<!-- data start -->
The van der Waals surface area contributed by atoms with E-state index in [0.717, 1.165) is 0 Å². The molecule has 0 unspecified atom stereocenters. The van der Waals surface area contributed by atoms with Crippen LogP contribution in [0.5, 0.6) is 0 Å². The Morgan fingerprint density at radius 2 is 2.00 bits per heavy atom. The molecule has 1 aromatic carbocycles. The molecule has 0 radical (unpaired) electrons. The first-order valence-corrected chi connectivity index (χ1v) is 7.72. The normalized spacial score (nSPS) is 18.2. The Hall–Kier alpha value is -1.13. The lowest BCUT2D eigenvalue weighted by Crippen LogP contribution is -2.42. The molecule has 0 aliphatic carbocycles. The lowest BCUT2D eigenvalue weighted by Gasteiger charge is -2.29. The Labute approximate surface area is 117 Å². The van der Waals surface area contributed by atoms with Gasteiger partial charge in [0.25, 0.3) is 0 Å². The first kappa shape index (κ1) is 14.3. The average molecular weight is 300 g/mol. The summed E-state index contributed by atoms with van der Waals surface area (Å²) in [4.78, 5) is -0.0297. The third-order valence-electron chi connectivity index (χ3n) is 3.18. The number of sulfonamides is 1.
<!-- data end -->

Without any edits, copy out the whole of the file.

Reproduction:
The van der Waals surface area contributed by atoms with E-state index in [0.717, 1.165) is 0 Å². The molecule has 0 unspecified atom stereocenters. The van der Waals surface area contributed by atoms with Crippen LogP contribution in [0.5, 0.6) is 0 Å². The Morgan fingerprint density at radius 2 is 2.00 bits per heavy atom. The molecule has 1 aromatic carbocycles. The molecule has 0 radical (unpaired) electrons. The first-order valence-corrected chi connectivity index (χ1v) is 7.72. The normalized spacial score (nSPS) is 18.2. The Hall–Kier alpha value is -1.13. The lowest BCUT2D eigenvalue weighted by Crippen LogP contribution is -2.42. The molecule has 0 aliphatic carbocycles. The lowest BCUT2D eigenvalue weighted by Gasteiger charge is -2.29. The Labute approximate surface area is 117 Å². The van der Waals surface area contributed by atoms with Gasteiger partial charge in [0.25, 0.3) is 0 Å². The first kappa shape index (κ1) is 14.3. The average molecular weight is 300 g/mol. The summed E-state index contributed by atoms with van der Waals surface area (Å²) in [4.78, 5) is -0.0297. The third-order valence-electron chi connectivity index (χ3n) is 3.18. The number of sulfonamides is 1.